• Continue to monitor and assess status of Conservation Units.
  • Set Priorities – Implement prioritization method for assessing and monitoring Conservation Units or groups of Conservation Units.
  • Modify or develop metrics and document new status assessment methods.
  • Consolidate and improve documentation of standards for internal and external monitoring programs and improve data sharing through open processes.
  • Consider guiding principles and objectives in planning annual and multi-year work processes.
  • Continue integrated planning discussions through various mechanisms, including local roundtables.
  • Work on an integrated approach to wild salmon.

The delineation of Conservation Units and their benchmarks does not prescribe specific management actions, but rather is used to inform decision-making. As spawner abundance (escapement) decreases, a Conservation Unit moves towards a lower status, and the extent of management intervention for conservation purposes increases. A low Conservation Unit index is undesirable because of the risk of extirpation and the loss of ecological benefits and salmon production. Changes in status should trigger management actions, which will vary depending on species, geographic regions, and cause of the decline.

The implementation Plan of Canada’s Wild Salmon Policy involves:

  • Assessment of impacts and monitoring habitats.
  • Accountability in completing actions and reporting.
  • Maintaining and rebuilding salmon populations.

In conclusion, Canada’s Wild Salmon Policy provides a good model for a badly needed comprehensive Central Valley Salmon and Steelhead Protection and Recovery Plan or Program, for the entire array of federal and state salmon and steelhead projects that are undertaken in the Central Valley. It should encompass planned and ongoing projects funded by the departments of the Interior, Commerce, Agriculture, Defense, Energy, and by the EPA, as well as those jointly permitted by the California Resources Agency.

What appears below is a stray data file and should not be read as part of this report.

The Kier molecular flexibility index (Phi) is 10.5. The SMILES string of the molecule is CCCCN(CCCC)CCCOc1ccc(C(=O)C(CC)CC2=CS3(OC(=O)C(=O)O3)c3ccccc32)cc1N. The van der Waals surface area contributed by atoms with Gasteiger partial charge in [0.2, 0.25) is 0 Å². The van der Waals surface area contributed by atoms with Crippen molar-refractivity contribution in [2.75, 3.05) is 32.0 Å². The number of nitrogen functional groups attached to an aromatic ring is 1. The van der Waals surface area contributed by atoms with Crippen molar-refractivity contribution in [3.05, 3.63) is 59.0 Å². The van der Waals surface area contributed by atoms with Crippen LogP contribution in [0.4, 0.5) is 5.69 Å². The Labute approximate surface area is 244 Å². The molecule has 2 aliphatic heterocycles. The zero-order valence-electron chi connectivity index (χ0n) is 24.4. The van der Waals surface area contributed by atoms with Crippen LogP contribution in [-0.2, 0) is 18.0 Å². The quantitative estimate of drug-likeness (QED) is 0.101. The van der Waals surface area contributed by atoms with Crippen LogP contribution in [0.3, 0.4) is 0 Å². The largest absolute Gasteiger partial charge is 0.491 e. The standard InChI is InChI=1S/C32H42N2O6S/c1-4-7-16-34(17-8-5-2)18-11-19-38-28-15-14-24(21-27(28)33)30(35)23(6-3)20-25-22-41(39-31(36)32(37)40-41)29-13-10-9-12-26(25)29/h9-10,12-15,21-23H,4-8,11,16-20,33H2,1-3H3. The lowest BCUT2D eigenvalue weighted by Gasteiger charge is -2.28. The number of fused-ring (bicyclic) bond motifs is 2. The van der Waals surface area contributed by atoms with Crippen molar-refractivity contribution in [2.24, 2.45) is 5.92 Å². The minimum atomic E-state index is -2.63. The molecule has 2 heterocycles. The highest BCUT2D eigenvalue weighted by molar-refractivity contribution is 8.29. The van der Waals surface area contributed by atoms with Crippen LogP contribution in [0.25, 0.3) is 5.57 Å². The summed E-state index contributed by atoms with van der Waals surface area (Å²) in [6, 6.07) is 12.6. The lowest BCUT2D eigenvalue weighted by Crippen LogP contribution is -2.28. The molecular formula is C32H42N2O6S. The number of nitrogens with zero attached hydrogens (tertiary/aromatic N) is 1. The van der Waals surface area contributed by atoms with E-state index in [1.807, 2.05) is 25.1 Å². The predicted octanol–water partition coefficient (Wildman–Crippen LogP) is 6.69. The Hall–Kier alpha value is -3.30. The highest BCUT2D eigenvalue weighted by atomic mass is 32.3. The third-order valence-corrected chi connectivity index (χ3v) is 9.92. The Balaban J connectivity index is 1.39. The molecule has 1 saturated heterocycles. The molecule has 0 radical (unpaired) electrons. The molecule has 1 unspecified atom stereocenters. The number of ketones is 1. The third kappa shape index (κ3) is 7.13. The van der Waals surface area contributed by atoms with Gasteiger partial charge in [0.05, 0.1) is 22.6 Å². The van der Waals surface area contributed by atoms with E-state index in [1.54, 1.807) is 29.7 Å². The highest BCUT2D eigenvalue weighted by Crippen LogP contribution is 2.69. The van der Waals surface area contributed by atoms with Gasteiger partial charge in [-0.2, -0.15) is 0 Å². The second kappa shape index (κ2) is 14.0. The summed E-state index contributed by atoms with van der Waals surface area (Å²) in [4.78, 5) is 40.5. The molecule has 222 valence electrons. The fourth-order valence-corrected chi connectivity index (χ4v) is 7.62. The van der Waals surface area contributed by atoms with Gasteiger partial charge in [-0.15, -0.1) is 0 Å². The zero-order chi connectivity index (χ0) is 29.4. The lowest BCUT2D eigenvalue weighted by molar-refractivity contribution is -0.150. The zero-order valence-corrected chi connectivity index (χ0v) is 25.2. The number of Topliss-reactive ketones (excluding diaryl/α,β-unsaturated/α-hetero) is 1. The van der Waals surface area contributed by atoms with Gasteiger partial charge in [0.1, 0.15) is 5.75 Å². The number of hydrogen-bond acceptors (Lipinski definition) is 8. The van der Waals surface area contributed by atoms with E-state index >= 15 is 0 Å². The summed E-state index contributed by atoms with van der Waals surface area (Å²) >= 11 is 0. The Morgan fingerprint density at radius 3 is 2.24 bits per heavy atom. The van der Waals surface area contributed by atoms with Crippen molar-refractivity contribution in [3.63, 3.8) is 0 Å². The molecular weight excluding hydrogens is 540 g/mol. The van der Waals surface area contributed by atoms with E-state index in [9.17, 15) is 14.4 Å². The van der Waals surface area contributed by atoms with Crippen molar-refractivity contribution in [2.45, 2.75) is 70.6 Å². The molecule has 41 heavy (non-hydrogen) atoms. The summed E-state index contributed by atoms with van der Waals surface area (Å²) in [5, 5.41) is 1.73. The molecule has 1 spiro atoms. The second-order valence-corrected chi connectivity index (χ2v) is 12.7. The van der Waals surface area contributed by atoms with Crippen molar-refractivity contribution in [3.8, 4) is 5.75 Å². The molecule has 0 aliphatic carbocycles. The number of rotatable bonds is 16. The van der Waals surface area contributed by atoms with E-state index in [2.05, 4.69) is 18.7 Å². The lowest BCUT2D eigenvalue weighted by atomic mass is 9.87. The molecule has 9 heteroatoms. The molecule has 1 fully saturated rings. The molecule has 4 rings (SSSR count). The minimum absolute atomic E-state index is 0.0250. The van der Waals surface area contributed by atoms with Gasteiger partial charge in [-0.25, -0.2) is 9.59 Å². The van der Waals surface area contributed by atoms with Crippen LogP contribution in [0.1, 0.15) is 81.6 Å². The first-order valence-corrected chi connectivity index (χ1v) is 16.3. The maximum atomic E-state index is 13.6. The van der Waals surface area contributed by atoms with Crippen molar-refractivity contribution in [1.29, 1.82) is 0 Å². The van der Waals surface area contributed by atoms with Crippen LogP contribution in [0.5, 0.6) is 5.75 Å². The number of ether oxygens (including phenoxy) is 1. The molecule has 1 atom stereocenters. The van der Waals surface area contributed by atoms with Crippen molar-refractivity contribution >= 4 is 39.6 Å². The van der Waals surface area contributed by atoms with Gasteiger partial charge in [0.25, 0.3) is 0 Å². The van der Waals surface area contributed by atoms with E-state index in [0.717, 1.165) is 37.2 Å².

How to Not Close Salmon Fisheries

California salmon fisheries do not have to close. Hatcheries in California are still releasing thirty million hatchery smolts each year. This means that three to five hundred thousand adult hatchery salmon are still out there for potential harvest. About a quarter of the fish released from hatcheries are marked. Selectively harvesting the marked hatchery fish, while returning to the water all unmarked fish that are caught, is reasonable.

Marking all the hatchery smolts would quadruple the number of harvestable fish.

Do not let anyone tell you this is not reasonable. The state and federal governments have mismanaged California’s natural salmon production nearly into oblivion. They can spend the money to partially mitigate the consequences by marking all hatchery fish.

two fish photo, showing fin removal

Photo of marked and unmarked hatchery fish. Photo credit: Idaho Dept. of Fish and Wildlife. In the Columbia basin, all hatchery salmon are marked, and thus hatchery fish and wild fish are immediately distinguishable.

For more information on mark selective fisheries see: